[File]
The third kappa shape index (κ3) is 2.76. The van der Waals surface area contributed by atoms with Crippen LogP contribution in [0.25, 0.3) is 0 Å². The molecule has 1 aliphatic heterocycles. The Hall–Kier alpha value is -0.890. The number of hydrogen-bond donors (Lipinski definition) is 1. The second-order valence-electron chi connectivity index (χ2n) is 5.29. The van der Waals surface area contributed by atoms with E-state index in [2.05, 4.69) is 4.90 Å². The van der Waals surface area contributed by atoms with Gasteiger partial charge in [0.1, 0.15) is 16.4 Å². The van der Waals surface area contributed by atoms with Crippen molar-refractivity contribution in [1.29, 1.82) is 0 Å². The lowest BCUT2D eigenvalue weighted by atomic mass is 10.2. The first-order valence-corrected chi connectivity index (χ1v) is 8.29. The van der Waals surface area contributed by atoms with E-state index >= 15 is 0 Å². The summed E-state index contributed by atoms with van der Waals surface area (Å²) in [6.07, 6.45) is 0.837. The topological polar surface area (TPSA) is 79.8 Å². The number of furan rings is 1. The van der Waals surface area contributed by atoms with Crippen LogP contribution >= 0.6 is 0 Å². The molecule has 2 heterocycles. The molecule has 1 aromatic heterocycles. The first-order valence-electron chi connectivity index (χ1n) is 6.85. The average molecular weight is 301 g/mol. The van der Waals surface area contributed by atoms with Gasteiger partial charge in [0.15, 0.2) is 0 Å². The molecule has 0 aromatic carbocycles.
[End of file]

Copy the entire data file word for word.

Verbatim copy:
The third kappa shape index (κ3) is 2.76. The van der Waals surface area contributed by atoms with Crippen LogP contribution in [0.25, 0.3) is 0 Å². The molecule has 1 aliphatic heterocycles. The Hall–Kier alpha value is -0.890. The number of hydrogen-bond donors (Lipinski definition) is 1. The second-order valence-electron chi connectivity index (χ2n) is 5.29. The van der Waals surface area contributed by atoms with E-state index in [2.05, 4.69) is 4.90 Å². The van der Waals surface area contributed by atoms with Gasteiger partial charge in [0.1, 0.15) is 16.4 Å². The van der Waals surface area contributed by atoms with Crippen molar-refractivity contribution in [1.29, 1.82) is 0 Å². The lowest BCUT2D eigenvalue weighted by atomic mass is 10.2. The first-order valence-corrected chi connectivity index (χ1v) is 8.29. The van der Waals surface area contributed by atoms with E-state index >= 15 is 0 Å². The summed E-state index contributed by atoms with van der Waals surface area (Å²) in [6.07, 6.45) is 0.837. The topological polar surface area (TPSA) is 79.8 Å². The number of furan rings is 1. The van der Waals surface area contributed by atoms with Crippen LogP contribution >= 0.6 is 0 Å². The molecule has 2 heterocycles. The molecule has 1 aromatic heterocycles. The first-order valence-electron chi connectivity index (χ1n) is 6.85. The average molecular weight is 301 g/mol. The van der Waals surface area contributed by atoms with Gasteiger partial charge in [0.15, 0.2) is 0 Å². The molecule has 0 aromatic carbocycles.